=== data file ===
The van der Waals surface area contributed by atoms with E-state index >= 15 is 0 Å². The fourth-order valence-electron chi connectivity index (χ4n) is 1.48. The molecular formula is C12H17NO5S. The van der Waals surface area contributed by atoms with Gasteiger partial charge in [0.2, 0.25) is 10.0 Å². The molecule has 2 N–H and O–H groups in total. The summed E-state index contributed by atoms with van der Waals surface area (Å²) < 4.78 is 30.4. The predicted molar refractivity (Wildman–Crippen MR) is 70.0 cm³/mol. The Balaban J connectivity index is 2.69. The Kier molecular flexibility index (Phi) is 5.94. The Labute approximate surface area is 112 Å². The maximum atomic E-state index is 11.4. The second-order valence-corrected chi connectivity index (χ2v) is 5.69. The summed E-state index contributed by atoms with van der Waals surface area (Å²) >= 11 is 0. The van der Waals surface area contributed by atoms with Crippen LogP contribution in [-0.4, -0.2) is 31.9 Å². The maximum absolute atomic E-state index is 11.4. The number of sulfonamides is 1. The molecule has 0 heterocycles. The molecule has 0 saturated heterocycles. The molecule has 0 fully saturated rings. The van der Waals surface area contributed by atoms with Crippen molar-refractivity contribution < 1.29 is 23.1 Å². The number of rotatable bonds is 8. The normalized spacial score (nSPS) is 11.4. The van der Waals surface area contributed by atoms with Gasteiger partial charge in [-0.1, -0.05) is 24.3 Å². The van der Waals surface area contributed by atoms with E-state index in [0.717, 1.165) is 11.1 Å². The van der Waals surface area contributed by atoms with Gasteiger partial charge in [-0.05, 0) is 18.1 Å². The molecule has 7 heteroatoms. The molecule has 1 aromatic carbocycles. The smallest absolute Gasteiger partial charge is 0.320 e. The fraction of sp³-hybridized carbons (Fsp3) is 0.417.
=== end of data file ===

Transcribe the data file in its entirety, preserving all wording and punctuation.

The van der Waals surface area contributed by atoms with E-state index >= 15 is 0 Å². The fourth-order valence-electron chi connectivity index (χ4n) is 1.48. The molecular formula is C12H17NO5S. The van der Waals surface area contributed by atoms with Gasteiger partial charge in [0.2, 0.25) is 10.0 Å². The molecule has 2 N–H and O–H groups in total. The summed E-state index contributed by atoms with van der Waals surface area (Å²) < 4.78 is 30.4. The predicted molar refractivity (Wildman–Crippen MR) is 70.0 cm³/mol. The Balaban J connectivity index is 2.69. The Kier molecular flexibility index (Phi) is 5.94. The Labute approximate surface area is 112 Å². The maximum atomic E-state index is 11.4. The second-order valence-corrected chi connectivity index (χ2v) is 5.69. The summed E-state index contributed by atoms with van der Waals surface area (Å²) >= 11 is 0. The van der Waals surface area contributed by atoms with Crippen LogP contribution in [-0.4, -0.2) is 31.9 Å². The maximum absolute atomic E-state index is 11.4. The number of sulfonamides is 1. The molecule has 0 heterocycles. The molecule has 0 saturated heterocycles. The molecule has 0 fully saturated rings. The van der Waals surface area contributed by atoms with Crippen molar-refractivity contribution < 1.29 is 23.1 Å². The number of rotatable bonds is 8. The normalized spacial score (nSPS) is 11.4. The van der Waals surface area contributed by atoms with Gasteiger partial charge in [-0.1, -0.05) is 24.3 Å². The van der Waals surface area contributed by atoms with E-state index in [0.717, 1.165) is 11.1 Å². The van der Waals surface area contributed by atoms with Gasteiger partial charge in [-0.05, 0) is 18.1 Å². The molecule has 7 heteroatoms. The molecule has 1 aromatic carbocycles. The smallest absolute Gasteiger partial charge is 0.320 e. The fraction of sp³-hybridized carbons (Fsp3) is 0.417.